Living and working in London, one of the world’s key cities, can be an immense privilege, and if you know your way around, a pleasure as well. Sure, the weather is often foul, the pollution thick, the trains crowded, but these are small elements of a far greater tapestry. To travel a mile in our capital can transport you not just through history, but through a wealth of different cultures and experiences.
In today’s local area guide, we shine the spotlight on my personal favourite when it comes to enjoying a little lifestyle after the work is done. Our No 1 Paris Garden business centre is in the heart of creative Southwark. A stone’s throw from the river Thames, the street itself, like everything in London comes with its own story, but we will save that for another day. I will tell you that it is so named either as a deviation of Parish Garden, or one 14th century proprietor of the land and manor; Robert de Paris, and that for two hundred years the 100-acre plot was granted to the Knights Templar by Bermondsey Abbey.
Ancient History should not distract from the great range of contemporary attractions that Paris Garden has to offer, for they are some of the best in the entire city. Walk one minute North and you will find yourself by Blackfriars station overlooking the Thames, with a view of St Paul’s Cathedral. Five minutes to the East you will find Shakespeare’s Globe Theatre and the ever-impressive Tate Modern. Five minutes to the West you land by the grand brutalist structure of the National Theatre, leading on to the BFI, Royal Festival Hall and Hayward Gallery.
If you are a culture lover, you are no doubt familiar with this celebrated stretch of art and entertainment, but perhaps we can enlighten you to a few hidden gems. If you are a Londoner and have never walked down The Cut, you should stop reading this article and get on a tube to Waterloo or Southwark this instant. A beautiful quiet street, every address is a mouth-watering restaurant or bar, and if not, you are probably by either the Young Vic or Old Vic Theatres, which each boast their own fantastic food and drink venues.
I cannot think of The Cut without mentioning the secret paradise of Isabella Street. A leafy pedestrian walkway of bars and eateries in the shadow of a rail bridge. It is reminiscent of a botanical garden for the sheer number of plants which enshrine the narrow path. The perfect place to enjoy some quietude amongst nature, with plenty of free places to sit away from the establishments, and only the occasional rumble of a passing train to disturb your thoughts.
Further back down The Cut, just towards the rear of Waterloo Station you will find a street which may just take the pick for my favourite place in London. A popular gem in the secret Londoner’s guide, Lower Marsh is a natural extension of the artistic and independent Cut. Beyond Boots and an Iceland, you will find no chain stores here. Only unique family run cafés, inspiring craft shops and galleries, and more often than not you will find a pop-up market selling vintage records, as well as fast and fuss-free food.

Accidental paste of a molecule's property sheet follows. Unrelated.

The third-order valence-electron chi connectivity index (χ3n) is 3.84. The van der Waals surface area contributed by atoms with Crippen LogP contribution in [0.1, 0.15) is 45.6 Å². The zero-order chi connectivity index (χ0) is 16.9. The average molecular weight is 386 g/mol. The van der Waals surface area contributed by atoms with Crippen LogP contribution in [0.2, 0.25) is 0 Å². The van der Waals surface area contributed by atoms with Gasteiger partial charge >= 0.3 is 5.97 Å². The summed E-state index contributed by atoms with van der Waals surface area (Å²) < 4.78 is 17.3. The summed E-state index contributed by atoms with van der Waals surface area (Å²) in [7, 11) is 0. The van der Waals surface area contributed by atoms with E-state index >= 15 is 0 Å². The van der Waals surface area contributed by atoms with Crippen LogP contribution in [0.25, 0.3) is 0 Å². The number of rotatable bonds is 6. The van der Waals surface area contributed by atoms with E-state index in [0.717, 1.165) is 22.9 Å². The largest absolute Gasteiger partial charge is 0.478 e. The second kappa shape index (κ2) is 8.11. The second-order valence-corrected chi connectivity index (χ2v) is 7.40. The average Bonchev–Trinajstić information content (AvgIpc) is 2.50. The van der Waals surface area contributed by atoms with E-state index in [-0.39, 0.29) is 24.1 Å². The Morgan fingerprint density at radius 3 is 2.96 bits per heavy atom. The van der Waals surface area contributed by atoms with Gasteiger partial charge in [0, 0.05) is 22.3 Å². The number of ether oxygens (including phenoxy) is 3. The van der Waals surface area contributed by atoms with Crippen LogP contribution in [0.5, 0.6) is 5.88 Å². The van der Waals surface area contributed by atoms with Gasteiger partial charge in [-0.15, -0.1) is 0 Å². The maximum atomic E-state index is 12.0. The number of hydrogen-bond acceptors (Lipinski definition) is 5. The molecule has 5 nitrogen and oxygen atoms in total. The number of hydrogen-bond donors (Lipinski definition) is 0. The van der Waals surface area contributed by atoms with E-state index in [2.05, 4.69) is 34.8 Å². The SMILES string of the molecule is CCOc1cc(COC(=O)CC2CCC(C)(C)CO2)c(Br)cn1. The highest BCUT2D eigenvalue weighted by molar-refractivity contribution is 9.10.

It is also home to one of London’s most interesting pubs. Vaulty Towers is more reminiscent of a theatrical treehouse than a traditional tavern. Run in collaboration with the Vaults theatre festival, its décor is a retirement home for interesting props and set pieces from the festival’s shows. It’s impossible to miss, with a vibrant painted exterior that will draw you down the street and through the doors of this quirky house of curiosities. The kitchen does a mean choice of burgers with fantastic vegan options.
Alcohol isn’t for everyone and that is why I’m pleased to champion my favourite shop on the entire street. Frozen River, exquisite purveyors of bubble tea. This family-run business is the best in town and if new to the world of the popular Asian beverage I recommend the Oolong with milk, regular ice, regular sugar and tapioca pearls. You are in for a treat!
Saving the best till last, we’re now coming to the final stretch of our riverside sojourn. Lower Marsh provides the gateway to the famous Leake Street arches beneath Waterloo station. Every inch of this long stretch of subterranean tunnel is canvassed with graffiti. Street art is not only legal here, but actively encouraged, and some of London’s finest hands with a spray can be seen at all hours producing work over work, the arts of yesterday painted over in a riotous carousel of changing colours, characters and scenes. Within the arches of Leake Street themselves, you will find yet again, even more venues for music, food and entertainment, with the aforementioned Vaults Theatre Festival making its home here through the Winter months.
Walk from one end of the tunnel to the next and you will emerge beneath the London Eye itself. If you work in Southwark and have an hour spare at lunch, this circuit, a regular of my own, can be completed in under fifty minutes, with both lunch and bubble tea checked off your list in the process. It never fails to get the cogs turning whilst simultaneously allowing you to get inspired, relax, and stretch your legs all at the same time. It’s one of the small things I’ve worked into my routine that puts a little joy in the every day.
If you are interested in living or working around Southwark, I hope this might have shown you a few tricks. When it comes to all things work-space, we at Halkin are the experts and our business centres between 1 and 3 Paris Garden offer every service available for both the entrepreneur on the move and for established companies looking for a permanent home. Whether you are looking for hot-desks, a private serviced office, or even a whole floor of managed space with a bespoke design to settle into and call your own, we are here to help.